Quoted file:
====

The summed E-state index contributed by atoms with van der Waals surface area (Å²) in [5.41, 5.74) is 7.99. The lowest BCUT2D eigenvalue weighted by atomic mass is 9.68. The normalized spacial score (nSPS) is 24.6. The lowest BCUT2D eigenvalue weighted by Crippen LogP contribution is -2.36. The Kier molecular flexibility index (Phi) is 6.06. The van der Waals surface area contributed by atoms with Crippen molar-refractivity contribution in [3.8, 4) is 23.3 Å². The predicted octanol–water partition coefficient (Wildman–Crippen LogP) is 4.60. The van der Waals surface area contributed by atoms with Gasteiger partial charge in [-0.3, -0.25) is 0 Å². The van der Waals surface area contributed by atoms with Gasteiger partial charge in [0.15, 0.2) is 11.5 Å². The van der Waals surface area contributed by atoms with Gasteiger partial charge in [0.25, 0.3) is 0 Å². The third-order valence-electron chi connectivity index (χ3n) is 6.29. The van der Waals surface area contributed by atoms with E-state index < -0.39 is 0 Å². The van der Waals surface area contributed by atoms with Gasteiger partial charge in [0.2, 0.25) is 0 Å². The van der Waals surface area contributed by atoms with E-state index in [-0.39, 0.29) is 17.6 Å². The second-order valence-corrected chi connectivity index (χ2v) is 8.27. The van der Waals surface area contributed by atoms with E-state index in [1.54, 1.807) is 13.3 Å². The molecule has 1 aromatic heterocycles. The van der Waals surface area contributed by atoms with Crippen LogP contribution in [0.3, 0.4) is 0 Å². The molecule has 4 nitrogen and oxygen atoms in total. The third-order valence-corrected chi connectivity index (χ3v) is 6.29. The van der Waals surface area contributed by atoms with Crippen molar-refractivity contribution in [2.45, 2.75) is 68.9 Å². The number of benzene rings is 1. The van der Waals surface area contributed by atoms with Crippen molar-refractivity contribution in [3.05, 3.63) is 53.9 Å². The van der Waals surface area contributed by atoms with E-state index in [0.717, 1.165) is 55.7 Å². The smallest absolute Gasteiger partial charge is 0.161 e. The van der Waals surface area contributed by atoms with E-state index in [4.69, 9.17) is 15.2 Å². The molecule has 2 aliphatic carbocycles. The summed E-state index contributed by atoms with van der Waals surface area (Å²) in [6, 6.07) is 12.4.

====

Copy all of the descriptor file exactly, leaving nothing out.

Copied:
The summed E-state index contributed by atoms with van der Waals surface area (Å²) in [5.41, 5.74) is 7.99. The lowest BCUT2D eigenvalue weighted by atomic mass is 9.68. The normalized spacial score (nSPS) is 24.6. The lowest BCUT2D eigenvalue weighted by Crippen LogP contribution is -2.36. The Kier molecular flexibility index (Phi) is 6.06. The van der Waals surface area contributed by atoms with Crippen molar-refractivity contribution in [3.8, 4) is 23.3 Å². The predicted octanol–water partition coefficient (Wildman–Crippen LogP) is 4.60. The van der Waals surface area contributed by atoms with Gasteiger partial charge in [-0.3, -0.25) is 0 Å². The van der Waals surface area contributed by atoms with Gasteiger partial charge in [0.15, 0.2) is 11.5 Å². The van der Waals surface area contributed by atoms with Gasteiger partial charge in [0.25, 0.3) is 0 Å². The third-order valence-electron chi connectivity index (χ3n) is 6.29. The van der Waals surface area contributed by atoms with E-state index < -0.39 is 0 Å². The van der Waals surface area contributed by atoms with Gasteiger partial charge in [0.2, 0.25) is 0 Å². The van der Waals surface area contributed by atoms with E-state index in [-0.39, 0.29) is 17.6 Å². The second-order valence-corrected chi connectivity index (χ2v) is 8.27. The van der Waals surface area contributed by atoms with E-state index in [1.54, 1.807) is 13.3 Å². The molecule has 1 aromatic heterocycles. The van der Waals surface area contributed by atoms with Crippen LogP contribution in [0.3, 0.4) is 0 Å². The molecule has 4 nitrogen and oxygen atoms in total. The third-order valence-corrected chi connectivity index (χ3v) is 6.29. The van der Waals surface area contributed by atoms with Crippen molar-refractivity contribution in [2.45, 2.75) is 68.9 Å². The number of benzene rings is 1. The van der Waals surface area contributed by atoms with Crippen molar-refractivity contribution in [3.05, 3.63) is 53.9 Å². The van der Waals surface area contributed by atoms with E-state index in [0.717, 1.165) is 55.7 Å². The smallest absolute Gasteiger partial charge is 0.161 e. The van der Waals surface area contributed by atoms with E-state index in [4.69, 9.17) is 15.2 Å². The molecule has 2 aliphatic carbocycles. The summed E-state index contributed by atoms with van der Waals surface area (Å²) in [6, 6.07) is 12.4.